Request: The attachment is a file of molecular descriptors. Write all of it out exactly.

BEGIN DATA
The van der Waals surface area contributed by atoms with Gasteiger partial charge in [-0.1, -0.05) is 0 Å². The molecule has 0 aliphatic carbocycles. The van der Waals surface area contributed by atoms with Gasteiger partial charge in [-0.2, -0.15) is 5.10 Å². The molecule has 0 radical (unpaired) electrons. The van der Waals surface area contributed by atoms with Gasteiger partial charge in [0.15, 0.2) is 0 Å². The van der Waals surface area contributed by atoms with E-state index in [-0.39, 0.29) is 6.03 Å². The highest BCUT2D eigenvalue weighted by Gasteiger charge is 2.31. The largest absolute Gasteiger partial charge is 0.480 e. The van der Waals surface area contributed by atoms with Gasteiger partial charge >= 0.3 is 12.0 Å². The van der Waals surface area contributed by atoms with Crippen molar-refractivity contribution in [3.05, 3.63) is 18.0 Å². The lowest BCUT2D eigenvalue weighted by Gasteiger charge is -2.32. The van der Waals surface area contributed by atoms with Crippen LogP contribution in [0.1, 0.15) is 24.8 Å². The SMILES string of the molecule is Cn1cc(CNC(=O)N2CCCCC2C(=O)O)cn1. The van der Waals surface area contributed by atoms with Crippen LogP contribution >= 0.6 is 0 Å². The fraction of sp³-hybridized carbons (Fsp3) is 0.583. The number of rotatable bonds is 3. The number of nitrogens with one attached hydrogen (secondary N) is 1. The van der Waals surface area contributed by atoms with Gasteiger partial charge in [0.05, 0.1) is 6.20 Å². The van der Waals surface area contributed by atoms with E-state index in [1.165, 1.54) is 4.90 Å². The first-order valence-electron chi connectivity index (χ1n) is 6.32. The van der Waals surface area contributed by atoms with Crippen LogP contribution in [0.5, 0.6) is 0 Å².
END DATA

The van der Waals surface area contributed by atoms with Gasteiger partial charge in [-0.1, -0.05) is 0 Å². The molecule has 0 aliphatic carbocycles. The van der Waals surface area contributed by atoms with Gasteiger partial charge in [-0.2, -0.15) is 5.10 Å². The molecule has 0 radical (unpaired) electrons. The van der Waals surface area contributed by atoms with Gasteiger partial charge in [0.15, 0.2) is 0 Å². The van der Waals surface area contributed by atoms with E-state index in [-0.39, 0.29) is 6.03 Å². The highest BCUT2D eigenvalue weighted by Gasteiger charge is 2.31. The largest absolute Gasteiger partial charge is 0.480 e. The van der Waals surface area contributed by atoms with Gasteiger partial charge >= 0.3 is 12.0 Å². The van der Waals surface area contributed by atoms with Crippen molar-refractivity contribution in [3.05, 3.63) is 18.0 Å². The lowest BCUT2D eigenvalue weighted by Gasteiger charge is -2.32. The van der Waals surface area contributed by atoms with Crippen LogP contribution in [0.1, 0.15) is 24.8 Å². The SMILES string of the molecule is Cn1cc(CNC(=O)N2CCCCC2C(=O)O)cn1. The van der Waals surface area contributed by atoms with Crippen LogP contribution >= 0.6 is 0 Å². The fraction of sp³-hybridized carbons (Fsp3) is 0.583. The number of rotatable bonds is 3. The number of nitrogens with one attached hydrogen (secondary N) is 1. The van der Waals surface area contributed by atoms with Gasteiger partial charge in [0.05, 0.1) is 6.20 Å². The van der Waals surface area contributed by atoms with E-state index in [1.165, 1.54) is 4.90 Å². The first-order valence-electron chi connectivity index (χ1n) is 6.32. The van der Waals surface area contributed by atoms with Crippen LogP contribution in [0.5, 0.6) is 0 Å².